Growth apparent as Blackhawks’ Brandon Pirri evolves on the ice
By Mark Lazerus firstname.lastname@example.org November 22, 2013 12:00PM
Blackhawks center Brandon Pirri has six goals and five assists in 18 games but has won only 44.9 percent of his faceoffs. | AP
BLACKHAWKS at CANUCKS The facts: 9 p.m., Ch. 9, 720-AM.
Updated: December 24, 2013 6:08AM
When you’re a 22-year-old rookie with an offense-first mind-set, and you see Patrick Kane streaking down your right side with the puck on a string, the last thing you want to do is play it safe, hang back a bit, just in case there’s a turnover and the opponents flip the ice in a hurry.
You want to do whatever it takes to score. All risk, all reward.
“At first, your eyes kind of get big and you get a little excited when you see him with the puck — you just want to go,” said Hawks center Brandon Pirri. “But after a while, you figure out that if you play good defense and you get him the puck, and then you’re where you’re supposed to be, he’s going to find you, anyway.”
The evolution of Pirri’s game — from a guy who was injured and cut from training camp, to a fourth-liner out of his element, to a second-line center maybe in over his head a bit, to a bona fide top-six forward — isn’t complete just yet. Pirri knows this. He has a long way to go to become the kind of 200-foot player that Jonathan Toews is, that Marian Hossa is, that even 21-year-old linemate Brandon Saad is.
But he’s making progress. And the fact that he’s able to be critical of his own performance and notice the subtle improvements in his game is as good a sign as any that he’s headed in the right direction.
“It’s been a lot of fun, but it’s been a learning curve,” Pirri said. “I think I’m getting there.”
Pirri, the American Hockey League’s leading scorer a year ago, has shown a nose for the net, with six goals and five assists in 18 games, including three consecutive games with a goal last week. He’s picking his spots and going hard to the net at the right time. He’s seeing significant time on the power play. And he’s shown a playmaking ability that complements his talented wings.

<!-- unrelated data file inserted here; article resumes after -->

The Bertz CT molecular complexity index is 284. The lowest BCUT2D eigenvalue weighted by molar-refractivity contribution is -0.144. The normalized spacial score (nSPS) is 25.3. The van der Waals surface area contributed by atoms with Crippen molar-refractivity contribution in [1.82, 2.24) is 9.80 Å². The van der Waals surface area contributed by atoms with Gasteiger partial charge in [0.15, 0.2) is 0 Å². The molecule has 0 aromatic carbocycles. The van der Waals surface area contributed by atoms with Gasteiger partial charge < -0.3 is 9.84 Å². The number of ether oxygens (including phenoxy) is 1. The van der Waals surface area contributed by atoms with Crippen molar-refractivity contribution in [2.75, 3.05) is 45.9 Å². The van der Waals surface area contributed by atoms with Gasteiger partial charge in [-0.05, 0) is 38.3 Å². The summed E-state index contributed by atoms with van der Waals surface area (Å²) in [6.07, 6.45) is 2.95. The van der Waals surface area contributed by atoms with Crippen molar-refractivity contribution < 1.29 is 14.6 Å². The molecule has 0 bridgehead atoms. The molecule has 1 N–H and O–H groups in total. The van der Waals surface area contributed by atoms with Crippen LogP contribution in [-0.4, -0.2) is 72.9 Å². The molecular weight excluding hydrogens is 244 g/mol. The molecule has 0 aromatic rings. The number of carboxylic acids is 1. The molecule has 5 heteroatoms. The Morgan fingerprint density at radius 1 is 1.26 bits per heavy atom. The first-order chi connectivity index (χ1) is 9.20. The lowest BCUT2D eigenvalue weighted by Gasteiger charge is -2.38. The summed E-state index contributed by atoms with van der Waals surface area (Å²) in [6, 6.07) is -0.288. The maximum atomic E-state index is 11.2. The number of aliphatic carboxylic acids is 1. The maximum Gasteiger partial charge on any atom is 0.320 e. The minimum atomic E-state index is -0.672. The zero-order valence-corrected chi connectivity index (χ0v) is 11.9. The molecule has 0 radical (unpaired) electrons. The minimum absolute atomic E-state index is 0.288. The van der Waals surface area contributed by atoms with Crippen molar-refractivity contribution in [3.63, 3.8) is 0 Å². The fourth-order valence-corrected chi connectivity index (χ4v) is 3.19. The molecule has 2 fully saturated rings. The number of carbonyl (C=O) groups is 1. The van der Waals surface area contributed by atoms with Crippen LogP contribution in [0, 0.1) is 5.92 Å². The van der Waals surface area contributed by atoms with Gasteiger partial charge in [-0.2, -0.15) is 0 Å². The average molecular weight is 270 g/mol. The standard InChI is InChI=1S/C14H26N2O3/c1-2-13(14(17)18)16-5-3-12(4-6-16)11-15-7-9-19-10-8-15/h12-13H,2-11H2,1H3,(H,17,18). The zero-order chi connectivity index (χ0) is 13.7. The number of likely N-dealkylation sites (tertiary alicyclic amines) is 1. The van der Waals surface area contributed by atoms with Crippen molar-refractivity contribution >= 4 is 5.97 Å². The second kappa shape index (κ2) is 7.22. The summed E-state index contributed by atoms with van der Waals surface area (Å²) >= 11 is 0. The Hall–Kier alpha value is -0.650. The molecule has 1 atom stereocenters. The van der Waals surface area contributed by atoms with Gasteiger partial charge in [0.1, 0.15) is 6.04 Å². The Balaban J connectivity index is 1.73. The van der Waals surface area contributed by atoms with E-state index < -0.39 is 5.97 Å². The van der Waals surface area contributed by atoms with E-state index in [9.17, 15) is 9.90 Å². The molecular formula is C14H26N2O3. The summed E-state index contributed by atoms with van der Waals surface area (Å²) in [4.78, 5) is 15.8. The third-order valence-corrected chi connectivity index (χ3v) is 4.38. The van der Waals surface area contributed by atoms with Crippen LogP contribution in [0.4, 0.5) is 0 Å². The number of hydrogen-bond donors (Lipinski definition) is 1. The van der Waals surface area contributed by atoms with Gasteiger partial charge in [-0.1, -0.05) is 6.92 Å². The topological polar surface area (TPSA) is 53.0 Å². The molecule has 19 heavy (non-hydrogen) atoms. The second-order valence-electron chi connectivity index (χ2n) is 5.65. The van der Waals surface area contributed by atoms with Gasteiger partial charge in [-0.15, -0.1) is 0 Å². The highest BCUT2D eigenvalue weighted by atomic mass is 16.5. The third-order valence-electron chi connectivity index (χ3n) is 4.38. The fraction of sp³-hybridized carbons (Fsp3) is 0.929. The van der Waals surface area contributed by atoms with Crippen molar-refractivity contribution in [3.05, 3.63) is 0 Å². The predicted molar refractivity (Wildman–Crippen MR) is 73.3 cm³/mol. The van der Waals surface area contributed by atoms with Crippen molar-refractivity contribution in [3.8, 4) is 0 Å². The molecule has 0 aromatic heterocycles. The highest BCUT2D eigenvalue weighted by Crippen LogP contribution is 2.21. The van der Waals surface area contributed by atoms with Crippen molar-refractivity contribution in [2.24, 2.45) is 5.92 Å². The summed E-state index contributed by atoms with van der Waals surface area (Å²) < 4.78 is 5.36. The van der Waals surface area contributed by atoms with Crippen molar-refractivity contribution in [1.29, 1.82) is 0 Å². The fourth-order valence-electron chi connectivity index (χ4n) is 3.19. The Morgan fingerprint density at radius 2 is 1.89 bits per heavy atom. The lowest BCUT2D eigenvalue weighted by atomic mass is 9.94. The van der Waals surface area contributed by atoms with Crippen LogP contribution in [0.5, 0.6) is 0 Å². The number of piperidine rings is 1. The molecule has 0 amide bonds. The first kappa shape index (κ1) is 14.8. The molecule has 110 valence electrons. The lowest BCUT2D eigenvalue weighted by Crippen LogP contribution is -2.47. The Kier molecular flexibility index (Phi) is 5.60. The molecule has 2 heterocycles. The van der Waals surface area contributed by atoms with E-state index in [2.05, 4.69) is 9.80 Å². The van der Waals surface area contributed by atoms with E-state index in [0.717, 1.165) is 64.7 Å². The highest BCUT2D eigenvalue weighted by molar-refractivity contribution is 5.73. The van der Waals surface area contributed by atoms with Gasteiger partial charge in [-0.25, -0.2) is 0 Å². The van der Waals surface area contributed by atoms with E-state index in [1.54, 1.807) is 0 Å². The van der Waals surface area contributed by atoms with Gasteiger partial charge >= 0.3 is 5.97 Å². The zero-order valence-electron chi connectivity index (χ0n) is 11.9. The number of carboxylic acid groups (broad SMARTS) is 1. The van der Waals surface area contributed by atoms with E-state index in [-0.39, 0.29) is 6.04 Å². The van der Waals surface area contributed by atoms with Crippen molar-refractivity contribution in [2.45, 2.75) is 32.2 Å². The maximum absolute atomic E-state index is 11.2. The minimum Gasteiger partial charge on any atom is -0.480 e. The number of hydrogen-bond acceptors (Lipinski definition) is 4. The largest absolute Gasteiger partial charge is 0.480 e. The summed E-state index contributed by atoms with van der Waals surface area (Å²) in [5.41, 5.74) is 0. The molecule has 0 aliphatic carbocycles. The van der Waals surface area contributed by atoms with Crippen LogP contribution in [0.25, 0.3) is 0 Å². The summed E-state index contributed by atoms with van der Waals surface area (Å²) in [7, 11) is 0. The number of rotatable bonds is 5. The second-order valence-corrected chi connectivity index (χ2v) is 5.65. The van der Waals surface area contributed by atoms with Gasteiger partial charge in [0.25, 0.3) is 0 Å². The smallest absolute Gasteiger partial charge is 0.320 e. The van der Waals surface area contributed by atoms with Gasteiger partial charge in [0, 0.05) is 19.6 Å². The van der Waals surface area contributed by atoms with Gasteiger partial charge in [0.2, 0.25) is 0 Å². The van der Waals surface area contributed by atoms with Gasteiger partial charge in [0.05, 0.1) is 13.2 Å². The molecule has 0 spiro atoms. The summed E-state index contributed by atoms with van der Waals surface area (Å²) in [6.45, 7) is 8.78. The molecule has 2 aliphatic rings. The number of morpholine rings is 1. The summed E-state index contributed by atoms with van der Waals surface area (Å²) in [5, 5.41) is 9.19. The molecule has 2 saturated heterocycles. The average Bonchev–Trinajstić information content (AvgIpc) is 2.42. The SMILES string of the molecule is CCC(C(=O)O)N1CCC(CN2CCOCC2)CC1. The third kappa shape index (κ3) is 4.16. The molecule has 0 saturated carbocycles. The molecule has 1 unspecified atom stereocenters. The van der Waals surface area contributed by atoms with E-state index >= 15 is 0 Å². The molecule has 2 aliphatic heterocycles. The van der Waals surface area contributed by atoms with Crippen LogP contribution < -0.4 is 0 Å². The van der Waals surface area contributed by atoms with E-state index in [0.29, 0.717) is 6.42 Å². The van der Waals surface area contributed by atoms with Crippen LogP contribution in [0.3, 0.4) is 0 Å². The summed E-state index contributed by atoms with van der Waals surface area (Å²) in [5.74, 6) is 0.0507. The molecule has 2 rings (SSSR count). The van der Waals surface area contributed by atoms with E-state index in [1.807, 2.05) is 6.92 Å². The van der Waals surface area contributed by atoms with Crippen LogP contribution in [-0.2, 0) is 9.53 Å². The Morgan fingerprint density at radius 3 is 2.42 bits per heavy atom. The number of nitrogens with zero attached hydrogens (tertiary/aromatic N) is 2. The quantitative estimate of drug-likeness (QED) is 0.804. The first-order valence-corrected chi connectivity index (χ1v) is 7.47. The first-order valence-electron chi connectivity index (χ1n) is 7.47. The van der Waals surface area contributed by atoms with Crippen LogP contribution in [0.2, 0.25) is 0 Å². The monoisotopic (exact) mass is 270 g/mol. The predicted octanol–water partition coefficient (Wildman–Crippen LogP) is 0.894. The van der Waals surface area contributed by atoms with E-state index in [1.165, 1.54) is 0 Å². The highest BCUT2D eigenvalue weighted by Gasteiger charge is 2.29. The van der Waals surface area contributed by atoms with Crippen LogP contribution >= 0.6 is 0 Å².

But there was never a doubt about his offensive skills. The question was, could he become the kind of two-way center the Hawks needed him to be? So his focus has been on what he calls “the little things” — backchecking, working in the corners, being a safe outlet for breakout passes from the Hawks’ puck-moving defensemen when the home-run stretch pass isn’t a viable option, and faceoffs. Hardly glamorous stuff.
Pirri has struggled at the dot, winning just 44.9 percent of his draws. But like equally struggling third-line center Andrew Shaw, he’s been working with faceoff guru Yannic Perreault. In fact, Pirri worked with Perreault in Rockford the last couple of seasons, as well.
“You win faceoffs, you’re not playing defense too often every shift,” he said.
Hawks coach Joel Quenneville hasn’t been shy about pointing out the defensive deficiencies of his young players, particularly Pirri and Jeremy Morin. But he’s encouraged by how Pirri’s game has developed since he moved up to the second line about four weeks ago.
“Offensively, he’s been fine,” Quenneville said. “Defensively, we’re seeing improvements in his game.”
It was only six weeks ago that Pirri was stuck in Rockford, angry about being left off the opening-day roster and wondering if he’d have to find another team to get the opportunity he felt he deserved after three very productive seasons in the AHL.
Injuries and a then-punchless Hawks offense gave him another chance. But while his offense brought him to the NHL, it’ll be his defense that keeps him here.
“You want to gain the coach’s trust, and you do that over the course of a lot of games,” he said. “It’s not going to happen overnight, but I think I’m on my way to becoming that 200-foot player that he’s looking for.”